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Back To The Beginning

The prolific career of Contemporary Western Fine Art Painter, Tom Gilleon, began at a young age, in the most childlike way — creating whatever came to mind, and seeing it as perfect. Gilleon is now almost 80, in the midst of a remarkable career, and has found himself inching back towards what it was like in his early years of being an artist. 

Gilleon was raised by his grandparents in the country of Starke, Florida. Together, the three of them lived in a workshop-turned-into-a-home, and its walls were filled with furniture that was painted colorfully, like illustrations from a children’s book. The once plywood floors became hard-wood floors, and the large stove would turn cherry red if loaded too heavily. Though the space was small, the three of them loved it equally. 

It was there, beneath the pine trees and alongside the hand-crafted furniture of his cabinetmaker grandfather, Gilleon found his love for art that would last the rest of his life. 

“Art felt like play,” said Gilleon, “I really didn’t know that it was art. It was just what I did. And in my young mind, everybody did the same thing.” 

Gilleon spent much time at the kitchen table, watching his grandfather sketch sailing ships, sharks, and whales. Little did his grandfather know that he was helping steward a gift that would later reach thousands of lives. 

“I really don’t think that children need to learn to draw,” said Gilleon, “I think they’re born with it. And then they unlearn as they go about in life. Throughout the course of life, we are taught to unlearn ourselves from drawing.” 

Gilleon can not remember a time when he could not draw, and he also recalls a childlike confidence that everything he did draw was absolutely perfect, because it was drawn by him. This allowed him the freedom to create anything that came to mind. If he wanted to draw a horse, he would draw a horse. And if he drew a horse, no one could tell him that anything was wrong with his drawing. That is what art is like as a child. 

Gilleon’s childhood was completely surrounded by art. Even the yard that surrounded his house became a masterpiece when touched by him.

“My grandparents didn’t believe in manicured lawns,” said Gilleon, “So they brought in big truckloads of white beach sand. As a kid with a stick, I had unlimited canvas.” 

In his youth, Gilleon would draw whatever he wanted, whenever and however he wanted. But the real world of being an artist looked different in many ways. Gilleon’s career in art developed uniquely. Throughout the course of his career, he joined the Navy, illustrated for NASA, serviced freelance clients, created conceptual designs for Disney (all stories for another time) and for the last 40 years, Gilleon developed a respected body of work as one of the top five living Contemporary Western Fine Art Painters today.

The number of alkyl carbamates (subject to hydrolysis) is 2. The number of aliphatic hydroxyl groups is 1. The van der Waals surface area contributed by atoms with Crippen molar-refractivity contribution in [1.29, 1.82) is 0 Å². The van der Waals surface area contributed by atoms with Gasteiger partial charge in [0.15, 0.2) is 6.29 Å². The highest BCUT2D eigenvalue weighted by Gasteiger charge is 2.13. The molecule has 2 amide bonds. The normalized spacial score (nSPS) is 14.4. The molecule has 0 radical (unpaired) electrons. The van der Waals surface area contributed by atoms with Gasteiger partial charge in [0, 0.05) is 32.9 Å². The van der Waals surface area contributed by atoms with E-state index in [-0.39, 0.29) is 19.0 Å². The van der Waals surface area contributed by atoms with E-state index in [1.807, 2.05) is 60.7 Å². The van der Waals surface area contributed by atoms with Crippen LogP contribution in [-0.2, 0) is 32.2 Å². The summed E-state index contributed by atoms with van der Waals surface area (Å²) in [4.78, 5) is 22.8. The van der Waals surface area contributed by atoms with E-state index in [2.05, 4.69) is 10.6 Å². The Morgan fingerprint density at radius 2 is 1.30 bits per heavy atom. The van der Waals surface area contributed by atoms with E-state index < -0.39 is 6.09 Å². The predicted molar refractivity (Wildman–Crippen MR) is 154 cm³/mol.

For many years, Gilleon’s art has been exclusively represented by Altamira Gallery in Jackson Hole, Wyoming, and he speaks highly of Altamira and claims that they are one of the best galleries out there. However, Gilleon knew that the gallery expectation caused him to have an agenda with his paintings, and he longed to get back to creating art the way he did when he was young. 

 

“There are expectations,” said Gilleon, “Altamira Gallery is probably the very best gallery. They’re extremely complementary and relaxed on what I would do. But at the same time, there was an unspoken understanding that most people coming into the gallery to see my work would really prefer to see one of my tipi paintings.” 

These gallery expectations often dictated the kinds of paintings that Gilleon would create. Though this is not an inherently bad thing, Gilleon desired to get back to the beginning, where he could let his mind run wild and create whatever it was that he wanted to. 

In the early months of 2021, Gilleon chose to transition from Gallery representation to self representation, with plans to create a new body of work, with fewer expectations. 

“I was really tired of the gallery scene and the show scene,” said Gilleon, “and I just wanted to be off doing my own thing.”

Now self-represented, Gilleon is working on a new series of paintings entitled MMXX (2020) and Gilleon says that he is not dictating this series of paintings by a theme, or a gallery expectation. Similarly to when Gilleon was a child, he’s painting whatever comes to mind.

“My new collection is just totally freeform,” said Gilleon, “I’m doing what I want to do.” 

Some of the pieces from Gilleon’s upcoming series are inspired by dreams, quickly sketched in the middle of the night before drifting to sleep again, others are paintings that he’s had in the back of his mind for a while now.  

“This (MMXX) is one of the first collections of work where there were no restraints on me,” said Gilleon, “I can just paint what I want and I don’t have to describe or define what it is. I don’t have to justify what I did.”

Gilleon admits that he’s crazy to get back to where he was when he was a child, when he could just pick up a crayon and not care what he would draw. 

“A lot of my Native American friends talk about life like there’s a big circle,” said Gilleon, “I think art life is the same way. As I get older, the closer and closer I get to what I was when I was drawing in the sand. I am definitely getting more and more of that freedom.” 

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